At Divided We Fall, Michael Javen Fortner writes:
“This concerted nationwide attack on police is nothing less than the gravest assault on the rule of law in modern times,” U.S. Senator Tom Cotton blared a few months ago. In a partisan broadside, he added, “The simple fact is that today’s Democrat Party is pro-riot, anti-cop, and anti-prosecutor. Democrats today have more sympathy for violent criminals than for innocent victims.” When former Democratic President Barack Obama dubbed “defund the police” a counterproductive “snappy” slogan, U.S. Congresswoman Cori Bush responded, “With all due respect, Mr. President – let’s talk about losing people. We lost Michael Brown Jr. We lost Breonna Taylor. We’re losing our loved ones to police violence.” She pressed, “It’s not a slogan. It’s a mandate for keeping our people alive. Defund the police.” There we have it: a debate where one end of the ideological spectrum considers police reform an existential threat to the rule of law and where the other end sees law enforcement as an existential threat to Black life. Like with so many issues today, these extremes do not represent the bipartisan, cross-racial consensus that exists among the American people.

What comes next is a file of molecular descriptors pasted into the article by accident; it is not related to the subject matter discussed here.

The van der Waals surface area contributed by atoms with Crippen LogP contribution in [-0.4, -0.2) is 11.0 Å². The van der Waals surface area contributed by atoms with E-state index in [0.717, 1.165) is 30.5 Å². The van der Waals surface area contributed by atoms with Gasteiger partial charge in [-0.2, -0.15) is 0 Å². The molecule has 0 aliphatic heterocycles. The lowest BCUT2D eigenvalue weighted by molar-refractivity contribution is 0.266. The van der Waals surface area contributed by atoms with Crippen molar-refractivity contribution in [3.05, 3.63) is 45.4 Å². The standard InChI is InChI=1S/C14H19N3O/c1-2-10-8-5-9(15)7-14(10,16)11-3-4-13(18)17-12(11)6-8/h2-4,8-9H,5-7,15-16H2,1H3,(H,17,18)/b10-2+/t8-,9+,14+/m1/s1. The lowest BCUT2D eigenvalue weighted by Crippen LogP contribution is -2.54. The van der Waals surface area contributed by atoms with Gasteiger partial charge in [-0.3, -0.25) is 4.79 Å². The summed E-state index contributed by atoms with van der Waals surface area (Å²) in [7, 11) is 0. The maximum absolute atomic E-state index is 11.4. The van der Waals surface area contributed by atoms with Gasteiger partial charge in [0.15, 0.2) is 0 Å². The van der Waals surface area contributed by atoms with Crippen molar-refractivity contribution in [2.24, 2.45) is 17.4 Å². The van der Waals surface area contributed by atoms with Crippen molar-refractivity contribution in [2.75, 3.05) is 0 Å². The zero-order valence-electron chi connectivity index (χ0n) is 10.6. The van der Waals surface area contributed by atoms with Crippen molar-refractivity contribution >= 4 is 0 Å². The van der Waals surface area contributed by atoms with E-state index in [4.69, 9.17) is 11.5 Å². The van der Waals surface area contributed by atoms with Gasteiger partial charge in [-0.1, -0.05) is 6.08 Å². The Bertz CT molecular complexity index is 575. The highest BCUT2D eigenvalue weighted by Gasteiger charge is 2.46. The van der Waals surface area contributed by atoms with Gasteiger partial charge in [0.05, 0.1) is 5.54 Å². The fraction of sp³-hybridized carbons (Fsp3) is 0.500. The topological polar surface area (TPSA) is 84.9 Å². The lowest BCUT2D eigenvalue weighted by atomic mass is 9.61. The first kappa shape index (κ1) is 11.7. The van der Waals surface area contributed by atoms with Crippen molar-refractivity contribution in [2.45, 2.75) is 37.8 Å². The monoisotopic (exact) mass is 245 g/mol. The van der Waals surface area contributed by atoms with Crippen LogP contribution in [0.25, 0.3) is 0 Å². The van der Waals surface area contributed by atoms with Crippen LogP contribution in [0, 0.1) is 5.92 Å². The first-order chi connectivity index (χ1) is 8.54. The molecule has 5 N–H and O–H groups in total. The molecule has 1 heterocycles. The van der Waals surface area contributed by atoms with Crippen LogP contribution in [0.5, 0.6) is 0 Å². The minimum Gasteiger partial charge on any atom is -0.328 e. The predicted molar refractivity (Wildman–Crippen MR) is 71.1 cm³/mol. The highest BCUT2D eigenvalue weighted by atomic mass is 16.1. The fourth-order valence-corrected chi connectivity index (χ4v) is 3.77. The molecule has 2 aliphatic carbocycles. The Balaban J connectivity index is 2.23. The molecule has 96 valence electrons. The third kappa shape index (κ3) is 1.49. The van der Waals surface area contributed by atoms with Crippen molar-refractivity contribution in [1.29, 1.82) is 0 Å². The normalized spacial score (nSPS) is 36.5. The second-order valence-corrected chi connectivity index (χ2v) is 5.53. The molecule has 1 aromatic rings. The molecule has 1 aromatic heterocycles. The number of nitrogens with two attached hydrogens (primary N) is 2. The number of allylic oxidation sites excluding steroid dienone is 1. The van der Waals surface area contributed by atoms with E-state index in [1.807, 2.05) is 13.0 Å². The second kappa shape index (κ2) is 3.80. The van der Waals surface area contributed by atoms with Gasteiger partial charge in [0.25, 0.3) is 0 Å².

In California, 75% of Democrats and 58% of Republicans say “more jobs and economic opportunity” would prevent violent crime. Overwhelming numbers of Whites, Blacks, Hispanics, and Asians felt similarly. Nearly 80% of Democrats and 58% of Republicans believe “more mental health and treatment services would reduce violent crime,” a view also shared across racial groups. These positions are not unique to liberal California. In the national Washington Post-ABC news poll, the majority of Whites, Blacks, and Hispanics believe that having social workers “help police defuse situations with people having emotional problems” would reduce violence somewhat or by a lot. However, his issue was divisive among party lines: 83% of Democrats say it would reduce violence somewhat or by a lot while 54% of Republicans said it would not reduce crime. There was more consensus on structural approaches: 90% of Democrats and 61% of Republicans reported that increasing economic opportunities in poor communities would reduce violence somewhat or by a lot. This view was shared across all racial groups as well. Most Americans – Republicans, Democrats, Whites, Blacks, Hispanics, and Asians – insist that community investment and economic opportunity should be part of a reimagined public safety strategy.